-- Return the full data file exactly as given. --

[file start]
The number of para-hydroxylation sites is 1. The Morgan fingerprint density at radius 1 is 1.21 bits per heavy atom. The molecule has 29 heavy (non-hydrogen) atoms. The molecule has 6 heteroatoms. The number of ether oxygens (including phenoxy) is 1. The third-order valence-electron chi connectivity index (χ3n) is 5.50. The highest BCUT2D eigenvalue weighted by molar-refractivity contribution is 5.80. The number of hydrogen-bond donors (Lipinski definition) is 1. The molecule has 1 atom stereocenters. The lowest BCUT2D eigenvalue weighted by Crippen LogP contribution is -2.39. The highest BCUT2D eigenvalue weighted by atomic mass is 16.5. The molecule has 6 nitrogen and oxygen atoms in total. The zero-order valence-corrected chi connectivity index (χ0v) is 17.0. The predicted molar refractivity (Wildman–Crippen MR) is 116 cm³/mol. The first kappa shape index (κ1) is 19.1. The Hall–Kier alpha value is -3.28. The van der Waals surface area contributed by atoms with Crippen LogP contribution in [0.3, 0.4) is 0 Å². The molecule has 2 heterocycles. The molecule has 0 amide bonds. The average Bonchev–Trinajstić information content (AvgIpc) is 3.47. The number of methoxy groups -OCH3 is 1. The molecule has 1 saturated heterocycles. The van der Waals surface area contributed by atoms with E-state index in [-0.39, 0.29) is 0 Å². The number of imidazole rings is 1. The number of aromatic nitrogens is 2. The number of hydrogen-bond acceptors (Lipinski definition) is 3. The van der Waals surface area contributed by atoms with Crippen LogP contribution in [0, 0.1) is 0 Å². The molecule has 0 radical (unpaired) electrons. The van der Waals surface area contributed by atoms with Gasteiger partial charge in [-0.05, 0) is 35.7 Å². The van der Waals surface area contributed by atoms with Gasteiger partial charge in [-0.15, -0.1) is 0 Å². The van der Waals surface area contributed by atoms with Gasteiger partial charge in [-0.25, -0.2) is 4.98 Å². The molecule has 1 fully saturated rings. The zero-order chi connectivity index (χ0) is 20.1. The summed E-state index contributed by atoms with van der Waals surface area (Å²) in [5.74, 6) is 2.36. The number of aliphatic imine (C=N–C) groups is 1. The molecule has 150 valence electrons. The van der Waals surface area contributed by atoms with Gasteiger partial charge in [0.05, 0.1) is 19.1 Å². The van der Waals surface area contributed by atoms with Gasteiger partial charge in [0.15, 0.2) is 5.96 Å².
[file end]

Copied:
The number of para-hydroxylation sites is 1. The Morgan fingerprint density at radius 1 is 1.21 bits per heavy atom. The molecule has 29 heavy (non-hydrogen) atoms. The molecule has 6 heteroatoms. The number of ether oxygens (including phenoxy) is 1. The third-order valence-electron chi connectivity index (χ3n) is 5.50. The highest BCUT2D eigenvalue weighted by molar-refractivity contribution is 5.80. The number of hydrogen-bond donors (Lipinski definition) is 1. The molecule has 1 atom stereocenters. The lowest BCUT2D eigenvalue weighted by Crippen LogP contribution is -2.39. The highest BCUT2D eigenvalue weighted by atomic mass is 16.5. The molecule has 6 nitrogen and oxygen atoms in total. The zero-order valence-corrected chi connectivity index (χ0v) is 17.0. The predicted molar refractivity (Wildman–Crippen MR) is 116 cm³/mol. The first kappa shape index (κ1) is 19.1. The Hall–Kier alpha value is -3.28. The van der Waals surface area contributed by atoms with Crippen LogP contribution in [0.3, 0.4) is 0 Å². The molecule has 2 heterocycles. The molecule has 0 amide bonds. The average Bonchev–Trinajstić information content (AvgIpc) is 3.47. The number of methoxy groups -OCH3 is 1. The molecule has 1 saturated heterocycles. The van der Waals surface area contributed by atoms with E-state index in [-0.39, 0.29) is 0 Å². The number of imidazole rings is 1. The number of aromatic nitrogens is 2. The number of hydrogen-bond acceptors (Lipinski definition) is 3. The van der Waals surface area contributed by atoms with Crippen LogP contribution in [0, 0.1) is 0 Å². The molecule has 0 radical (unpaired) electrons. The van der Waals surface area contributed by atoms with Gasteiger partial charge in [-0.05, 0) is 35.7 Å². The van der Waals surface area contributed by atoms with Gasteiger partial charge in [-0.15, -0.1) is 0 Å². The van der Waals surface area contributed by atoms with Gasteiger partial charge in [-0.25, -0.2) is 4.98 Å². The molecule has 1 fully saturated rings. The zero-order chi connectivity index (χ0) is 20.1. The summed E-state index contributed by atoms with van der Waals surface area (Å²) in [5.74, 6) is 2.36. The number of aliphatic imine (C=N–C) groups is 1. The molecule has 150 valence electrons. The van der Waals surface area contributed by atoms with Gasteiger partial charge in [0.05, 0.1) is 19.1 Å². The van der Waals surface area contributed by atoms with Gasteiger partial charge in [0.15, 0.2) is 5.96 Å².